16 September, 2011

On Needles And Pins...

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When was the last time you picked up any pins at the quilt shop? Did you cringe at the checkout? They're pricey little items and I'll admit to thinking twice before I invest in a new box, but I'm also fanatical picky when it comes to my pins; I have particular pins that I use for specific purposes and I keep them separated (Obsessive? Who, me??) on their own, individual, pincushions.
Last night my husband and I were jumping around the channels when we landed on The Science Channel, "How It's Made" was on, it was one that we hadn't seen before, an episode on the making of pins and needles! I was fascinated by the manufacturing process of pins. Who knew the steps involved? The entire process from cutting, to sharpening and polishing, to adding the heads and "grading" the pins before they were dropped into their boxes for wrapping and shipping fascinated me. In fact, I had a whole new appreciation and understanding for the associated costs involved in getting a box of pins to the store. So, back to that photo on top and my original question. When was the last time that I picked up a box of pins? Tuesday night. I was in the middle of a class and the shop was out of the Clover Patchwork Pins that I prefer. They did, however, have a package of Clover Patchwork Pins (Fine) hanging on their notions wall. Unsure; I swallowed hard, and bought them. I've been using them for the last few days and haven't looked back! Slimmer than the pins I normally use I find them to be terrific for precise piecing, they're smooth and very "glide-y". They're not for bulky seams or intersections, but they definitely have a place in my sewing room; and yes, these FINE pins have their own, dedicated, pincushion!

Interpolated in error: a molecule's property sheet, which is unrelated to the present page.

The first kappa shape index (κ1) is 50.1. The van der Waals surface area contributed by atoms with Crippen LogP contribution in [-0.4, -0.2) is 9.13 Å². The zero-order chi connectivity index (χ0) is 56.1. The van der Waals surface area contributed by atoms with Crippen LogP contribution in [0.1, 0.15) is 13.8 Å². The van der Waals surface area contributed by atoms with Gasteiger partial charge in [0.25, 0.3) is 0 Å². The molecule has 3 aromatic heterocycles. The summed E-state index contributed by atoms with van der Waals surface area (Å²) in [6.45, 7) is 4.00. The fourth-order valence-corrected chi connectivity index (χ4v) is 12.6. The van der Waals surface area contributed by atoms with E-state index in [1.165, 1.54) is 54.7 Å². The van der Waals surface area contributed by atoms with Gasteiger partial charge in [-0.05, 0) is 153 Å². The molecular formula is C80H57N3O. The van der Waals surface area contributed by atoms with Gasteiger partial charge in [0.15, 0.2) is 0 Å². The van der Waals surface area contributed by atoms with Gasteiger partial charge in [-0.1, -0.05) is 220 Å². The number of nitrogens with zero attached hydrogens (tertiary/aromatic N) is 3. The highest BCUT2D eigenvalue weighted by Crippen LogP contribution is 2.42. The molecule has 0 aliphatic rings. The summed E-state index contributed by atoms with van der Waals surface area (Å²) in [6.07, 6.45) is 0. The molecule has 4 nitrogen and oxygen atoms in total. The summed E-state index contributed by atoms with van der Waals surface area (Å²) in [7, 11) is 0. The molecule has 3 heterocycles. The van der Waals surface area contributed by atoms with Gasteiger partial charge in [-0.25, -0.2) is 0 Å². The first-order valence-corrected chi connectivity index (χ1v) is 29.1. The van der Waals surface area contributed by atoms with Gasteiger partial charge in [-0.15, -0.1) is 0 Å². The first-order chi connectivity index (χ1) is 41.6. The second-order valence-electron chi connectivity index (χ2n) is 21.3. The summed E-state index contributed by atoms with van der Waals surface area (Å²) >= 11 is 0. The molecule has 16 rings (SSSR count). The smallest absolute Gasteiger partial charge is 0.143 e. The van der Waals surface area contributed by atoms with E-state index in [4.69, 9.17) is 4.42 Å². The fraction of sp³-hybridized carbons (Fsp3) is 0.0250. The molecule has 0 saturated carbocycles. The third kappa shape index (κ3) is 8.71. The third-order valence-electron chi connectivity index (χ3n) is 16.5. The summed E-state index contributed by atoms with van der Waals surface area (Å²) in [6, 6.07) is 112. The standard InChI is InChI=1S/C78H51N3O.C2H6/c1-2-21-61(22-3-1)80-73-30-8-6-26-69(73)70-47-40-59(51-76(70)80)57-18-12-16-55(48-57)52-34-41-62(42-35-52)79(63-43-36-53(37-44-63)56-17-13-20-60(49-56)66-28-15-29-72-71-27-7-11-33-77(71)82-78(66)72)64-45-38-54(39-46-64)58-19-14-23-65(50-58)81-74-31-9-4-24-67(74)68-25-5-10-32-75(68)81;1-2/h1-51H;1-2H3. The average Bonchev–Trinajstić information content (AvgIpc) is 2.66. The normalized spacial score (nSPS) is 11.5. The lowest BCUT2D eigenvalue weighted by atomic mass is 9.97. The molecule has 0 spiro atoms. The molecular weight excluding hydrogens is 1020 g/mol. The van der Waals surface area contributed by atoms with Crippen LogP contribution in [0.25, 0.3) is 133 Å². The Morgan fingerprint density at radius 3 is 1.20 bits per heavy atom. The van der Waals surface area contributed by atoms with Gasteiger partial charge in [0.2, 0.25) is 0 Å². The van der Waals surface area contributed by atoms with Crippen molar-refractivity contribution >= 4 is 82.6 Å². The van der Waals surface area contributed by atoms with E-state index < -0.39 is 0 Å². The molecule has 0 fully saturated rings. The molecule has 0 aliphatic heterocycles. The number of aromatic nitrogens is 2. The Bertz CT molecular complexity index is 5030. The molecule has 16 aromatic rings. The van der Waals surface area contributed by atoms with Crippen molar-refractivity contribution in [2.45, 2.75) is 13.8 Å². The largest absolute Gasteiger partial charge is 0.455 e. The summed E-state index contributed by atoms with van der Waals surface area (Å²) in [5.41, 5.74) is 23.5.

Life is Good!
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15 comments:

Becky G said...

O my how we do love our tools! Love the info on the pins. I too have different pins for different functions & most of the time keep them separated. I also recognize that sweet, lovely wool-in-a-tartlet pan pin cushion!

Although I did not sew or knit when I was raising my son, as an adult he is pursuing a craft: woodworking. And he too takes great pleasure in using his tools (even building his own workbench).

Craftsmanship nourishishes our souls and allows us to express that faculty knit into us in our inception: creativity. Thanks for this thought provoking post! B

Carol said...

Oh yes! Those pins are awesome and the only ones I use now. My bee placed a huge combined order for them a couple of years ago and I am stocked. And I treat them with the specialness they deserve. I was putting them in their own pin cushion but now I use these almost exclusively so they have taken up residence in several. And rightly so!

Carrie P. said...

I am particular about pins too. I also have some of those in your cute pincushion. I got them to use for hand piecing. I like them a lot because they are slimmer.

lindsey said...